BND Magazine

June 29, 2014

Made in the shade: Swansea backyard is a perfect refuge

When looking for a house 10 years ago, Bill Mayer was adamant about buying one that faced west.

"That way the back would be shady for happy hours and grilling in late afternoon," said his wife, Linda. "This proved to be very wise. He, more than I, foresaw the potential of the porch when we bought the house."

The Mayers, both retired, live in Polo Run, a quiet Swansea subdivision off Old Caseyville Road. Their ranch home is meticulously landscaped. They spend a lot of time on the covered back porch that looks out on a peaceful yard full of trees and blooming flowers.

"Our back porch is the refuge from which we enjoy the beauty of our yard," said Linda, who taught reading at Wolf Branch School. "Gardening is my passion and having plants bloom from March crocus till the last fading fall aster draws many birds and butterflies."

Birds like it, too.

"We have goldfinch, cardinals, hummingbirds and ubiquitous sparrows," said Bill, who worked for McDonnell Douglas. "I had had a wren house five or six years, it's the first year we got a family in the maple tree. Our cat goes around and the little ones fuss."

Linda has a variety of houseplants and annuals in matching containers along the edge of the porch. Ferns hang from above. A decorative coating on the concrete floor gives the space a finished look.

Their classic wrought-iron furniture has been around for 40 years. New paint now and then keeps it fresh.

"Though nothing extravagant, our porch is simply perfect for relaxing in leisure time," said Linda, who is usually up and out into the garden early to deadhead flowers and pick up sticks.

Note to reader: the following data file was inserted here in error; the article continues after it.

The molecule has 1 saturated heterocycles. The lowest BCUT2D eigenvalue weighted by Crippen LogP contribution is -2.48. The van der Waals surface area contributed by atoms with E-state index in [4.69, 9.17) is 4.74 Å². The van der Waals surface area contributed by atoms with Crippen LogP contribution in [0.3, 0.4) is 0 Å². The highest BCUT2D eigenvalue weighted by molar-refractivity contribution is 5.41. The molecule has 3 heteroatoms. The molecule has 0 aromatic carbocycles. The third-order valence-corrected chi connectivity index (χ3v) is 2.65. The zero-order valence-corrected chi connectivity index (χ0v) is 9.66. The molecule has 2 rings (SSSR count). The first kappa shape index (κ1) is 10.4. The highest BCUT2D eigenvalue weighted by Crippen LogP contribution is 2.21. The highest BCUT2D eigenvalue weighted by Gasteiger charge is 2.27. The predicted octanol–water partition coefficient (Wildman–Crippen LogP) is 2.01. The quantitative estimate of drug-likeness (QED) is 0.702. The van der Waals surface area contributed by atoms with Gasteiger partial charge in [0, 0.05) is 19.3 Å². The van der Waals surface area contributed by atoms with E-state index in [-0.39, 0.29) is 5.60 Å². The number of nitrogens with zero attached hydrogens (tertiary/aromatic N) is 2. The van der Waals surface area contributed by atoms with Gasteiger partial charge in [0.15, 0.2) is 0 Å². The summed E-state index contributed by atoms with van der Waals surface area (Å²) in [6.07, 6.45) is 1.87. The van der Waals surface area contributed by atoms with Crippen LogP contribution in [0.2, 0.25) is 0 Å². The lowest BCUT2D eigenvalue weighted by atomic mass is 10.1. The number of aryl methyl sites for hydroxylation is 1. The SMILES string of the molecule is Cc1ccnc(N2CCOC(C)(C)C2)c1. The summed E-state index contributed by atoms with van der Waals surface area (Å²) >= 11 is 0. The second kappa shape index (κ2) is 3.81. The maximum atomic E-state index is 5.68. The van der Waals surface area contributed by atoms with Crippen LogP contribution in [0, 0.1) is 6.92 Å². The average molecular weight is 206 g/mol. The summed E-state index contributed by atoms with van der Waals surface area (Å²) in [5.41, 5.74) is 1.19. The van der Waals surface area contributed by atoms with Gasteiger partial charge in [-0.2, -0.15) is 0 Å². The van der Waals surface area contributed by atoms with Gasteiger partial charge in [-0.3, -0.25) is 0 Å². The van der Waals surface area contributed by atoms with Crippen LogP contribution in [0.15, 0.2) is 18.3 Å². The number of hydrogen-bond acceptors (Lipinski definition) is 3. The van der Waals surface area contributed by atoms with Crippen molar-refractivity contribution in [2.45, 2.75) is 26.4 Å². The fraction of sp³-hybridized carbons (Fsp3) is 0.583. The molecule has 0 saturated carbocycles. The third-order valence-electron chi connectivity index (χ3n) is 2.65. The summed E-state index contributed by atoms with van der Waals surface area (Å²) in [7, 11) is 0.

In the morning, trees that include a wild cherry and bald cypress, shade much of the yard. Dew hangs on flowers, including purple larkspur and Asian lilies, a couple of Linda's favorites.

"When we moved here, there were ordinary day lilies," said Linda. "I took out the day liles and put in Asian lilies. The oakleaf hydrangea, I got a little start from friend years ago. ... Something that doesn't thrive in one place gets moved."

Bill takes care of the wood fence bordering the yard. "This year, I power-washed and stained it. It's only the second time since we've been here.

"You just couldn't have a yard like this if you were still working."

Linda is the one who keeps the garden pristine.

"In the spring, there's a big workload, clearing away winter debris, trimming, mulching, planting," she said. "After that, a lot of deadheading."

She carries a basket for spent blooms and sticks that drop from trees. Then, it's time to sit and enjoy.

"I love eating breakfast on the porch every morning, weather permitting. We often read the morning papers as well as books in our cushioned chairs. Our cat, Lucy, laps water from the small fountain."

Which she did on cue that morning.

"Eating alfresco is one of summer's great pleasures," said Linda. "Serving brunch to friends and relatives is our favorite way to entertain."

The Mayers have two children who live in the St. Louis area and five grandchildren. When the kids visit, games of badminton and washers are on the menu.

Linda and Bill are avid readers, and big fans of the library system.

"Even though we don't live in the city of Belleville, we pay the lilttle bit of fee: $64 (a year for people who live outside city limits.)," said Bill. "It's the best bargain in Belleville."

Weather permtting, they read out there for hours in the afternoon. (Linda recommends "Americanah," by Chimamanda Ngozi Adichie.) She entertains her book club on the porch, and keeps her hand in education.

"I tutor on Wednesday afternoons (during the school year) at West Junior High," she said, "so I haven't completely lost contact with it."

Bill, who exercises at Memorial Hospital Health Club, invites fellow gardeners to see the yard. They've also had the yard waste guy come back for a look.

The Mayers reserve traveling for fall and winter.

"When it gets hot, it would be nice to go somewhere cool," said Linda.

But they need to be there to water.

"So we go to the movies."


After you plant, water freely for a good two weeks, once it's started.

"We go to all the nurseries. There isn't a nursery around we haven't been to."

Consider planting close. "I like to plant close tohether so weeds don't germinate," said Linda.

Buy the best. "Every year, we get the Missouri Botanical Garden-endorsed compost from St. Louis Compost Company. I use it as mulch. I don't fertilize anything in the ground."

"We were blessed with good soil to start with," said Bill, "from the people who built the house."

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